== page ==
Child of the Owl: Golden Mountain Chronicles: 1965 Summary & Study Guide

This Study Guide consists of approximately 31 pages of chapter summaries, quotes, character analysis, themes, and more - everything you need to sharpen your knowledge of Child of the Owl.
This section contains 498 words
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Child of the Owl: Golden Mountain Chronicles: 1965 Summary & Study Guide Description

Child of the Owl: Golden Mountain Chronicles: 1965 Summary & Study Guide includes comprehensive information and analysis to help you understand the book. This study guide contains the following sections:

This detailed literature summary also contains Topics for Discussion and a Free Quiz on Child of the Owl: Golden Mountain Chronicles: 1965 by Laurence Yep.

The novel CHILD OF THE OWL is the story of twelve-year-old Casey, a Chinese-American girl learning to accept her cultural heritage while living in Chinatown with her grandmother, Paw-Paw. At the opening of the novel, Casey lives in San Francisco with her father, Barney. Barney is hospitalized at the opening of the novel after being mugged outside the bookie's after winning a large sum of money on a horse racing bet. Because of Barney's hospitalization, Casey is first sent to live with her Uncle Phil in the wealthy part of town, and then with her grandmother, Paw-Paw in Chinatown. While living with Uncle Phil, Casey feels worthless, since her uncle and his family are only concerned with money and appearances; they do not allow Casey to live independently or have her own opinion on anything. When she proves to be too much of a hassle for Uncle Phil, who worries that Casey is a bad influence on his daughters, Annette and Pam-Pam, he arranges for Casey to move in with his mother in Chinatown.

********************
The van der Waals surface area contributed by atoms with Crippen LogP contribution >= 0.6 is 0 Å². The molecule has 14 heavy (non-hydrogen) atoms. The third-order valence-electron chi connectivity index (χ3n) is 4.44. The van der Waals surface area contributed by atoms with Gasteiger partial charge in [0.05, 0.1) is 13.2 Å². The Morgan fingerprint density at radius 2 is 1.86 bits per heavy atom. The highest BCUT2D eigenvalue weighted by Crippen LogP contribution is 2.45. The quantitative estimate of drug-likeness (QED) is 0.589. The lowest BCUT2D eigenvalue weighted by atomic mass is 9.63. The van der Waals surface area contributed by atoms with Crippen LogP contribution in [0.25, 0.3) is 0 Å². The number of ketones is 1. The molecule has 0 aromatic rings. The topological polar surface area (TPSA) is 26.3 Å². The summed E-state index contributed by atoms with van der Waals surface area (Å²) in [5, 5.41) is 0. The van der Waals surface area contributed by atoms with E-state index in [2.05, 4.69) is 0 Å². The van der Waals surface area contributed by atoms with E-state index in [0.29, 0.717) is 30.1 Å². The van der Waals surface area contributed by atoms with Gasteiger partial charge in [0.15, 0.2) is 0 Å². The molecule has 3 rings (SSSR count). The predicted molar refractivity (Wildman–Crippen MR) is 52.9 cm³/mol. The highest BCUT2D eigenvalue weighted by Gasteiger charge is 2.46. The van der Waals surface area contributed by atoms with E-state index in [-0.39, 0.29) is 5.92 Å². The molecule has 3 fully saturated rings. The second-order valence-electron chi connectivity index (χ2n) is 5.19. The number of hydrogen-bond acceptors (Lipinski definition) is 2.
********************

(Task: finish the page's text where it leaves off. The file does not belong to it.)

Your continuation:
Just driving through Chinatown, Casey begins to feel uncomfortable. She has never been around so many Asian people in her life, even though she herself is Chinese. She sees that her skin color is the same as the rest of the people in town, which makes her feel like she should know something about her culture, history, and language. She is embarrassed that she doesn't, and has always associated herself just with being American. All this begins to change when Casey meets Paw-Paw, an old Chinese woman steeped in Chinese history and mythology. She tells Casey that she is a Child of the Owl, and shows her a necklace that symbolizes the mythological history of their family, which stems from a single owl that sacrificed herself for the safety of her family, and descended to earth in human form. Because of this history, all women in their family are doomed to feel lonely and isolated, but there is hope; the women are also determined, smart, and will eventually return to the sky. Initially, Casey just feels the isolation and loneliness. School in Chinatown is a disaster because Casey has no friends and is bullied by students and teachers alike for her inability to speak or write Chinese.

Throughout her time in Chinatown, Casey investigates her family history and learns that her father's gambling addiction is far worse than they thought. When Paw-Paw's necklace is stolen during the night, and Paw-Paw is hospitalized after her attempt to fight-off the burglar, Casey's mission changes from discovering more about her past to returning the owl necklace to its rightful home. Casey is shocked to learn, then, that it had not been Gilbert, the greasy teenager with money to burn, who had stolen Paw-Paw's necklace, but Barney himself. Casey realizes that she no longer belongs with Barney, and that Chinatown is her home. She is not Barney's child any longer, but is a Child of the Wwl.

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This section contains 498 words
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